One of the things I hope this blog proves is just because you have a certain dietary restriction/need/preference doesn’t mean you have to sacrifice flavor or some of your favorite things.  There is usually always a way to meet your cravings based on your food needs.  Now, that being said, that doesn’t mean I’m magic and can fix all your dietary woes with a healthy substitution.  Some things just cannot be recreated and more often than not it’s better that we can’t turn all junk food into healthy food.  Who wants to eat a healthy Twinkie anyway?  Or a real one for that matter….

I digress.  Today’s recipe was created because of two things.  1.  While I love fat, it’s super easy to go overboard with it especially when it comes to liquid oil like olive oil, avocado oil, or coconut oil.  Unless you’re measuring everything out, oil can add up pretty quick.  I started to realize I was buying big jugs of olive oil more and more frequently and running out of them fast.  Which leads me to my second reason… 2. I was out of olive oil and I wanted pesto.Oil-Free Cilantro Lime Pesto | Life Healthfully Lived

I want to stress I don’t think good fats are bad.  In fact, they’re awesome and I try to get them in at every meal.  But too much of a good thing can be bad and when you use an entire 1.5-liter bottle of olive oil in less than a week and a half, you might need to evaluate your food situation.  I’ll still use olive oil to make my spinach pesto, broccoli rabe pesto, and all other delicious things that require olive oil but it’s nice to have an option that is oil-free and just as delicious.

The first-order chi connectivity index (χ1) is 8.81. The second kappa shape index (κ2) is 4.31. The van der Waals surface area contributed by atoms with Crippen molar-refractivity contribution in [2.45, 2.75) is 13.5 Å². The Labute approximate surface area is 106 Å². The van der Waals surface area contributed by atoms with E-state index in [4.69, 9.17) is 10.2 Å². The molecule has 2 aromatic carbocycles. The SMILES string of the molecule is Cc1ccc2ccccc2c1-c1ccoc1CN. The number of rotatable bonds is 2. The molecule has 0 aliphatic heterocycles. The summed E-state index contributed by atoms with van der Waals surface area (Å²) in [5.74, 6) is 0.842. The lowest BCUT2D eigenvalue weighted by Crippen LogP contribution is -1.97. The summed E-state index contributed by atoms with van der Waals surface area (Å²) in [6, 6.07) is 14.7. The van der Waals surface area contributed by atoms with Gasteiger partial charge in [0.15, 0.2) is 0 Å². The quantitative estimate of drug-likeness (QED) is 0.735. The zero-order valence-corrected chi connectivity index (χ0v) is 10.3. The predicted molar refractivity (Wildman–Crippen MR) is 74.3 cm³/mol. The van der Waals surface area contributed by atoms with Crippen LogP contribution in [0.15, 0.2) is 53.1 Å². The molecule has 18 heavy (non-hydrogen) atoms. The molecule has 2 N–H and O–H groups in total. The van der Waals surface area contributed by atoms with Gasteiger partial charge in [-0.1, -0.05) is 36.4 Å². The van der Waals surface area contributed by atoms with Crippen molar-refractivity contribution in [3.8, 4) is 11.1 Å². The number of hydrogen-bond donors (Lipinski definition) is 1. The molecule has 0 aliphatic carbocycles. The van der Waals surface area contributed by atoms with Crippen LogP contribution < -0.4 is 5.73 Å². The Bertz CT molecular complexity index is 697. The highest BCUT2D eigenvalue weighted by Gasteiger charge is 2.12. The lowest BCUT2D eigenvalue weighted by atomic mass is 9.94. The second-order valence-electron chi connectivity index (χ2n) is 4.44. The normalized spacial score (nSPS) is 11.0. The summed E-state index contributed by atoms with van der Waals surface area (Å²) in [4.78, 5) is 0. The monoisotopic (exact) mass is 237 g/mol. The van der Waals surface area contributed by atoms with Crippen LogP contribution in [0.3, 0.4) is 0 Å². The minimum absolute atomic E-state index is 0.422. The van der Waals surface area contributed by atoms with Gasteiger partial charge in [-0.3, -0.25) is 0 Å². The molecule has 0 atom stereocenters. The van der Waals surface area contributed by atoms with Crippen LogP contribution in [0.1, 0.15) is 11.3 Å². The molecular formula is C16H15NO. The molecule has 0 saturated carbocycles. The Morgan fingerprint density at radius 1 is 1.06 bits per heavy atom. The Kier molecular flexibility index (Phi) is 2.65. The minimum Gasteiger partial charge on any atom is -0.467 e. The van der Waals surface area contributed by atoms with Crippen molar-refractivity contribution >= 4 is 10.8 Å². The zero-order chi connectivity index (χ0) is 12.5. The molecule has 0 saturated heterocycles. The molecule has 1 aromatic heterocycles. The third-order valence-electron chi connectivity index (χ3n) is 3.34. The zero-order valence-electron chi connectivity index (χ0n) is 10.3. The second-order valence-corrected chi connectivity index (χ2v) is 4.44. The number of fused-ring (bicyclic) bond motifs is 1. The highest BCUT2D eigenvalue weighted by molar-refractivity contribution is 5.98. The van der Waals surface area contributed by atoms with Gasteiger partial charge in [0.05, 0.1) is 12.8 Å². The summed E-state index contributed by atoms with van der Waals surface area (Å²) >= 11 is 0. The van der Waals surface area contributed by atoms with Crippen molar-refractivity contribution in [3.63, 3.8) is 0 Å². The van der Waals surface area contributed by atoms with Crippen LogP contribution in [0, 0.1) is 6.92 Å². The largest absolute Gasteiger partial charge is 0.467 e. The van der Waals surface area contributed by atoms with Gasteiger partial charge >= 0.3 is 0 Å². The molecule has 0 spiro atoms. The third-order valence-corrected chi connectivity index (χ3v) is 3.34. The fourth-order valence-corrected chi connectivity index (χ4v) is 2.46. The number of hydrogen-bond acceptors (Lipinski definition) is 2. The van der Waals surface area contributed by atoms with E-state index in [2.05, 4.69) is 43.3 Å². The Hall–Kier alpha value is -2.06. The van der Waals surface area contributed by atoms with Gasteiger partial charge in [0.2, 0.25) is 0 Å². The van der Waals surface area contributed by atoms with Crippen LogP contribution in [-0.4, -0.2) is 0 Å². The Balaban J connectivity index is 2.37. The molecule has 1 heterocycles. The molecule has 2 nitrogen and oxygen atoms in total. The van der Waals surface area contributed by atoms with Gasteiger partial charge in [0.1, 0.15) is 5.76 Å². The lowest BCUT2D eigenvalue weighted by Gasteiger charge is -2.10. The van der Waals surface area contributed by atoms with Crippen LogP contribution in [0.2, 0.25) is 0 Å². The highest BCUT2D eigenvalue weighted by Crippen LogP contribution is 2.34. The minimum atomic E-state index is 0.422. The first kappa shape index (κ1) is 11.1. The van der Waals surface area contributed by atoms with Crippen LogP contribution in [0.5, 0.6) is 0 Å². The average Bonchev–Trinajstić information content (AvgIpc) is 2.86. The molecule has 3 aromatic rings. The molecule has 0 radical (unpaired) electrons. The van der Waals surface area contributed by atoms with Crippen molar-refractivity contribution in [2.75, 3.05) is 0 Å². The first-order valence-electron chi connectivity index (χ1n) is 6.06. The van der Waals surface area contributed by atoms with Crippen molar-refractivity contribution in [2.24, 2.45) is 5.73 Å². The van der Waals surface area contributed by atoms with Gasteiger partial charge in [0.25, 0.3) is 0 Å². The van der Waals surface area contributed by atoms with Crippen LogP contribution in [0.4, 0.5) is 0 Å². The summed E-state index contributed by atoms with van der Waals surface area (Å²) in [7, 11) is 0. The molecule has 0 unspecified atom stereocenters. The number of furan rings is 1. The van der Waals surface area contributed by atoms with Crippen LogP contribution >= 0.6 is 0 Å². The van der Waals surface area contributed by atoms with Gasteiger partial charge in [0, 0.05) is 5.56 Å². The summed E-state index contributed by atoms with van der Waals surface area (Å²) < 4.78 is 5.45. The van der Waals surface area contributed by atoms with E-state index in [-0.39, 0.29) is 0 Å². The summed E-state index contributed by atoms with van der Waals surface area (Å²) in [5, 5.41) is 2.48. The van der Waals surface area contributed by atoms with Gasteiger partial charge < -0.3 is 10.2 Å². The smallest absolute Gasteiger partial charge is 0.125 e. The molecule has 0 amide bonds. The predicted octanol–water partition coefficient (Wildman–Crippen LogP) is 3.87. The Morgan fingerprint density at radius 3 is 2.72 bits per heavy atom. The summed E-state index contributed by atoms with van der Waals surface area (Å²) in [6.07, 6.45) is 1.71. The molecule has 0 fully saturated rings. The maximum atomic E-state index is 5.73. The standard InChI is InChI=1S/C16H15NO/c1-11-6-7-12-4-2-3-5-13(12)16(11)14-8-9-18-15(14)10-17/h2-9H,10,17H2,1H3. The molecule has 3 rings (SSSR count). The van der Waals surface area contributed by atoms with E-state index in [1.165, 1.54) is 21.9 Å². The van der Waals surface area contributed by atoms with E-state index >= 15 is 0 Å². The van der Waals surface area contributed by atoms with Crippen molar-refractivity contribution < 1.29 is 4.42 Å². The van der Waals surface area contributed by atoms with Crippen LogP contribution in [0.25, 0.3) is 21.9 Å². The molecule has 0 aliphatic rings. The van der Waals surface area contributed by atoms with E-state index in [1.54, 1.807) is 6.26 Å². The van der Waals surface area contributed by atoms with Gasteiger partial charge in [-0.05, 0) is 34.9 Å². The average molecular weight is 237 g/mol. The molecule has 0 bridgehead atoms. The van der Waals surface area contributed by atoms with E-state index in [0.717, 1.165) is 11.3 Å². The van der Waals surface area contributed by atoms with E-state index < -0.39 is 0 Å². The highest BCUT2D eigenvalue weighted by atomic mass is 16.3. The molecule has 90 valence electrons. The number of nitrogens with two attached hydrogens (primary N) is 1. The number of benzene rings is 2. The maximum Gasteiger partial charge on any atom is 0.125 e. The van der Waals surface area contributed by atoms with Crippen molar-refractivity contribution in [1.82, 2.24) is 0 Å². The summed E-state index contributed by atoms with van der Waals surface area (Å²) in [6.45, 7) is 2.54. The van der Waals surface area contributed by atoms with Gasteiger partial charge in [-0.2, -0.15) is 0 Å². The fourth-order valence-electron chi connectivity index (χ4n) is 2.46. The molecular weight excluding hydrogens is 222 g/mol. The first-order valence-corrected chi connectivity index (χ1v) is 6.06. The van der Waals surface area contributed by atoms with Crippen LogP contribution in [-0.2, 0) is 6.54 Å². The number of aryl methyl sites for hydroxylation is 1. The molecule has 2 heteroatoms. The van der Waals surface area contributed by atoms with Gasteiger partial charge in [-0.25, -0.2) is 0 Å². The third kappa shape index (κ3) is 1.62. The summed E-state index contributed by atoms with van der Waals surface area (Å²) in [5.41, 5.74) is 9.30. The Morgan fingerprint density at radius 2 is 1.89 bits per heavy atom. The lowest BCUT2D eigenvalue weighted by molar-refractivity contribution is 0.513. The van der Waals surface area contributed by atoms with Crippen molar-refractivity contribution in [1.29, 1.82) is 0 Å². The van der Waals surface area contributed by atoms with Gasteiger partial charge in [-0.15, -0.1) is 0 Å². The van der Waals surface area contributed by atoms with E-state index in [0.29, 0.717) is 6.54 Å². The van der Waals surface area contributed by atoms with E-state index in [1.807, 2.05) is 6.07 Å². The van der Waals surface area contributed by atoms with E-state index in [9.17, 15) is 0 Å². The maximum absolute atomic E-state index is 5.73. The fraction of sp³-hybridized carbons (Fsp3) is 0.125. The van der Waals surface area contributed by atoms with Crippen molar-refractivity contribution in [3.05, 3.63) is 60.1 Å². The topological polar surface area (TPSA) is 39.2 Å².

I used this last night on Adam’s fish and he deemed it “pretty tasty”, which is husband speak for good.  It has a nice light flavor from the cilantro and even though there is no oil, it’s still creamy.  You can use any green herb or vegetable you would like, I just happened to have a bunch of cilantro I needed to use so that’s what I went with.  This would also be great on pasta or zoodles or panini’s or chicken/pork or crackers or your finger….

Oil-Free Cilantro Lime PestoOil-Free Cilantro Lime Pesto | Life Healthfully Lived

  • 1 bunch of fresh cilantro, rinsed and dried and ends trimmed
  • 1/2 cup slivered almonds, toasted
  • juice of 1 to 2 limes, depending on how lime-y you want it
  • 2 cloves garlic
  • 2 tsp roasted garlic
  • 1/4 tsp salt
  • 2-3 tbsp nutritional yeast (or freshly grated parmesan if you do cheese)
  1. To toast almonds: Add almonds to a medium skillet over medium-high heat.  Shake the pan back and forth every so often and dry toast the almonds until golden brown.  Let them cool while you get everything else together.
  2. Place the rest of the ingredients into a blender or food processor, starting with the garlic, then cilantro, then seasonings, and finally lime juice.  Pulse a few times then add the cooled slivered almonds.
  3. Blend until you have a relatively smooth and creamy sauce.  If it’s a little too thick you can add more lime juice or water 1 tablespoon at a time to thin it out.  Taste and adjust the salt then store in your fridge in an airtight container for about a week. Oil-Free Cilantro Lime Pesto | Life Healthfully Lived